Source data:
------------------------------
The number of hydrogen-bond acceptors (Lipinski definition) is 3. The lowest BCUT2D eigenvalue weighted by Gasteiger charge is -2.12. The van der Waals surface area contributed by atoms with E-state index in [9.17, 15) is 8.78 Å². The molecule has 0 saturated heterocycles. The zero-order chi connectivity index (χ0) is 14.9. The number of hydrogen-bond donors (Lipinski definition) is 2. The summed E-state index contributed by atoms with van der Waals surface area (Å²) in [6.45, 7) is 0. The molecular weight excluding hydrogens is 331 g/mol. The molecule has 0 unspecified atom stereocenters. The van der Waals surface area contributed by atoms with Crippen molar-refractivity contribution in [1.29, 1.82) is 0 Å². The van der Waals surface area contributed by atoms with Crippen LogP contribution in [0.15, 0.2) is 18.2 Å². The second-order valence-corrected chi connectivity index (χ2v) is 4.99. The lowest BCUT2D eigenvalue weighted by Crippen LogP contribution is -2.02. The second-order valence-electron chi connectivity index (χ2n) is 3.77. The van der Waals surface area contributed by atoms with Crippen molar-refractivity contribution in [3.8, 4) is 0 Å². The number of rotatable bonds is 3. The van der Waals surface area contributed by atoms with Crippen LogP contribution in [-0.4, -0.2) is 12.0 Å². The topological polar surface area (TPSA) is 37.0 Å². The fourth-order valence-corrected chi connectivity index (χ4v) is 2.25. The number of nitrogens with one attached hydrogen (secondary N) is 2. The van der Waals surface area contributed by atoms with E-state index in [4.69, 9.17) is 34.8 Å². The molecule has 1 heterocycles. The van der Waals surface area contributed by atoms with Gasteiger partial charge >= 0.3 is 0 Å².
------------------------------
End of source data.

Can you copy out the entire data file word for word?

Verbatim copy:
The number of hydrogen-bond acceptors (Lipinski definition) is 3. The lowest BCUT2D eigenvalue weighted by Gasteiger charge is -2.12. The van der Waals surface area contributed by atoms with E-state index in [9.17, 15) is 8.78 Å². The molecule has 0 saturated heterocycles. The zero-order chi connectivity index (χ0) is 14.9. The number of hydrogen-bond donors (Lipinski definition) is 2. The summed E-state index contributed by atoms with van der Waals surface area (Å²) in [6.45, 7) is 0. The molecular weight excluding hydrogens is 331 g/mol. The molecule has 0 unspecified atom stereocenters. The van der Waals surface area contributed by atoms with Crippen molar-refractivity contribution in [1.29, 1.82) is 0 Å². The van der Waals surface area contributed by atoms with Crippen LogP contribution in [0.15, 0.2) is 18.2 Å². The second-order valence-corrected chi connectivity index (χ2v) is 4.99. The lowest BCUT2D eigenvalue weighted by Crippen LogP contribution is -2.02. The second-order valence-electron chi connectivity index (χ2n) is 3.77. The van der Waals surface area contributed by atoms with Crippen molar-refractivity contribution in [3.8, 4) is 0 Å². The number of rotatable bonds is 3. The van der Waals surface area contributed by atoms with Crippen LogP contribution in [-0.4, -0.2) is 12.0 Å². The topological polar surface area (TPSA) is 37.0 Å². The fourth-order valence-corrected chi connectivity index (χ4v) is 2.25. The number of nitrogens with one attached hydrogen (secondary N) is 2. The van der Waals surface area contributed by atoms with E-state index in [4.69, 9.17) is 34.8 Å². The molecule has 1 heterocycles. The van der Waals surface area contributed by atoms with Gasteiger partial charge >= 0.3 is 0 Å².